A practical model of the cube consists of 5 plexiglas chess boards, each 5 by 5. The coloring alternates: Board 1 has black in the corner, Board 2 has white in the corner, etc.

The dimensions of the human hand, etc. suggest that the squares should be about 2 inches (5 cm) wide and the board separation should be between 5 and 7 inches, depending on the size of the pieces and the care with which one is willing to move the pieces. The "black" squares should actually be colored with a translucent paint to facilitate the visualisation of bishop moves.

Notation

Various types of algebraic notation have been used. In this article, I use the following: A, B, C, D, and E denote the 5 levels from bottom to top, with A being White's home level and E being Black's. Within each level, ordinary algebraic notation applies. Thus, viewed from the "front" (White's side), the front, left, bottom "square" (representing a cube of course) is Ia1, while the diagonally opposite square is Ve5.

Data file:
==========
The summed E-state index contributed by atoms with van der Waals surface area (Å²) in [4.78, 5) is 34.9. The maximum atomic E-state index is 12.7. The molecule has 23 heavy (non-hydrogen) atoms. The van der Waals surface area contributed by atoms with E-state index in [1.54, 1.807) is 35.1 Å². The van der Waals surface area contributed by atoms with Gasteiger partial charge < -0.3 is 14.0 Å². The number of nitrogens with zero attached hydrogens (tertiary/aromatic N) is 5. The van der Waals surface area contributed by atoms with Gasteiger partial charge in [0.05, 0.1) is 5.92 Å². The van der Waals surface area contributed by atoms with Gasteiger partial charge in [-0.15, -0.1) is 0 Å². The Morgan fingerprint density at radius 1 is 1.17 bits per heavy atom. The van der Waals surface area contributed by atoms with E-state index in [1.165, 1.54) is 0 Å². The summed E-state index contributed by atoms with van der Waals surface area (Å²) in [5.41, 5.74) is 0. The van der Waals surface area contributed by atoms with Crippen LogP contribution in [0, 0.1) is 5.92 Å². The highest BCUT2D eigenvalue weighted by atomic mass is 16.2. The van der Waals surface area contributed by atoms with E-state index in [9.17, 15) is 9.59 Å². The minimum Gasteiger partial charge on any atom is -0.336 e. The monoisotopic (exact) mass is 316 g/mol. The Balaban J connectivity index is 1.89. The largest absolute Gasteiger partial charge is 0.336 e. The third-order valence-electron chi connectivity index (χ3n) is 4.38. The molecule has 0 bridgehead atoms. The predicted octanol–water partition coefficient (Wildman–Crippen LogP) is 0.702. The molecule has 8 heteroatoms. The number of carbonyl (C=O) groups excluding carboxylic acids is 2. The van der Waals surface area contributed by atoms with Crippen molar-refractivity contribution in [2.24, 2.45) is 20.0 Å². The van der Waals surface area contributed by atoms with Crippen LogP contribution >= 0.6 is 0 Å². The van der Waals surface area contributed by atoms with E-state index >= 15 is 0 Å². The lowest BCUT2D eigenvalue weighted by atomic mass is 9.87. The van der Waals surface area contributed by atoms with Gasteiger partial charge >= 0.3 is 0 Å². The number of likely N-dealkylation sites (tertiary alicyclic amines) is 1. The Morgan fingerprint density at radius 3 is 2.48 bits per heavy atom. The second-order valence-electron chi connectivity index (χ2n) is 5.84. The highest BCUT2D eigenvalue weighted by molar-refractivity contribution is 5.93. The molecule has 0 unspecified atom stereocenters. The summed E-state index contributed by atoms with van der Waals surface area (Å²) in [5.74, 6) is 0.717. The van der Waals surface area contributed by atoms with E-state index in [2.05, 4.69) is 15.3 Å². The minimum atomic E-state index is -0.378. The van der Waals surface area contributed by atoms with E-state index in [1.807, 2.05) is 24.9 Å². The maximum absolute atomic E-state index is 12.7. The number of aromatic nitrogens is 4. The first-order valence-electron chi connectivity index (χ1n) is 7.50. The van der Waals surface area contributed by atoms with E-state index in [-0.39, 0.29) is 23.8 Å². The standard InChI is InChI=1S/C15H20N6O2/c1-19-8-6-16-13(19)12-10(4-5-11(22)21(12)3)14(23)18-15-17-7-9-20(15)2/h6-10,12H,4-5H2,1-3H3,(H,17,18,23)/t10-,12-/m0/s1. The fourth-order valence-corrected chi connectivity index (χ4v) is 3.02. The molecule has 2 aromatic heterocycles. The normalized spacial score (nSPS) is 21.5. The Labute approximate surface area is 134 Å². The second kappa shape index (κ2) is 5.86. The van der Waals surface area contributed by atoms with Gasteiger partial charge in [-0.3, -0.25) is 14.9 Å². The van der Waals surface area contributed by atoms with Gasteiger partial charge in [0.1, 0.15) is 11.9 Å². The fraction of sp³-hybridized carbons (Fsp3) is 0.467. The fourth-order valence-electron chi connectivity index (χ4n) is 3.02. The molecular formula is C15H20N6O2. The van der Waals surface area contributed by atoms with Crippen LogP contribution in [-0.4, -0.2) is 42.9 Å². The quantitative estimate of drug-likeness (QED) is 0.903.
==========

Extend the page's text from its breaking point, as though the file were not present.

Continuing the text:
The Pieces

The pieces in the three-dimensional game are:
```Symbol		Piece
K		King
Q		Queen
R		Rook
B		Bishop
S		Knight (German: Springer)
U		Unicorn (German: Einhorn)
P		Pawn

```

Moves

The available moves for each of the traditional pieces Rook, Bishop, and Springer is the same, extended into three dimensions by saying that the move has the same geometrical shape.